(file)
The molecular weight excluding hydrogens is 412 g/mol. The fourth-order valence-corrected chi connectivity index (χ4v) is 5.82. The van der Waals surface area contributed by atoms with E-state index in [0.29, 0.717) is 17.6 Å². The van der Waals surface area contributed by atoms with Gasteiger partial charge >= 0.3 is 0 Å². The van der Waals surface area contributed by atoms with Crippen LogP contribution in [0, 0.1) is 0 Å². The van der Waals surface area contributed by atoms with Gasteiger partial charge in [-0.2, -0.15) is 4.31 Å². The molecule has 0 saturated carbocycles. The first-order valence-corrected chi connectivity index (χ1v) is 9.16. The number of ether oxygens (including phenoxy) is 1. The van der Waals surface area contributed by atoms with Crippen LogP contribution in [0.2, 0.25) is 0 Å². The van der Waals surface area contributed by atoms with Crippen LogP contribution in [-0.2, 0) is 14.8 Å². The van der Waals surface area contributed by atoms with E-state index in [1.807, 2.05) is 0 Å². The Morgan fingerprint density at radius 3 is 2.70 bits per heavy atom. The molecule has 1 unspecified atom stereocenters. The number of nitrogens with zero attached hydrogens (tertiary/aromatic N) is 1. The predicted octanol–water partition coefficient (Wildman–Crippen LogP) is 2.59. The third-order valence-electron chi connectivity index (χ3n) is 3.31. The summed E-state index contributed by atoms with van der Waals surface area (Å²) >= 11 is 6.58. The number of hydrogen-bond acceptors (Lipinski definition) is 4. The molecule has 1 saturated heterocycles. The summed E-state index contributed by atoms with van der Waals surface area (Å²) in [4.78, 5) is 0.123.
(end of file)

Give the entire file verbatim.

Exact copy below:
The molecular weight excluding hydrogens is 412 g/mol. The fourth-order valence-corrected chi connectivity index (χ4v) is 5.82. The van der Waals surface area contributed by atoms with E-state index in [0.29, 0.717) is 17.6 Å². The van der Waals surface area contributed by atoms with Gasteiger partial charge >= 0.3 is 0 Å². The van der Waals surface area contributed by atoms with Crippen LogP contribution in [0, 0.1) is 0 Å². The van der Waals surface area contributed by atoms with Gasteiger partial charge in [-0.2, -0.15) is 4.31 Å². The molecule has 0 saturated carbocycles. The first-order valence-corrected chi connectivity index (χ1v) is 9.16. The number of ether oxygens (including phenoxy) is 1. The van der Waals surface area contributed by atoms with Crippen LogP contribution in [0.2, 0.25) is 0 Å². The van der Waals surface area contributed by atoms with Crippen LogP contribution in [-0.2, 0) is 14.8 Å². The van der Waals surface area contributed by atoms with E-state index in [1.807, 2.05) is 0 Å². The Morgan fingerprint density at radius 3 is 2.70 bits per heavy atom. The molecule has 1 unspecified atom stereocenters. The number of nitrogens with zero attached hydrogens (tertiary/aromatic N) is 1. The predicted octanol–water partition coefficient (Wildman–Crippen LogP) is 2.59. The third-order valence-electron chi connectivity index (χ3n) is 3.31. The summed E-state index contributed by atoms with van der Waals surface area (Å²) >= 11 is 6.58. The number of hydrogen-bond acceptors (Lipinski definition) is 4. The molecule has 1 saturated heterocycles. The summed E-state index contributed by atoms with van der Waals surface area (Å²) in [4.78, 5) is 0.123.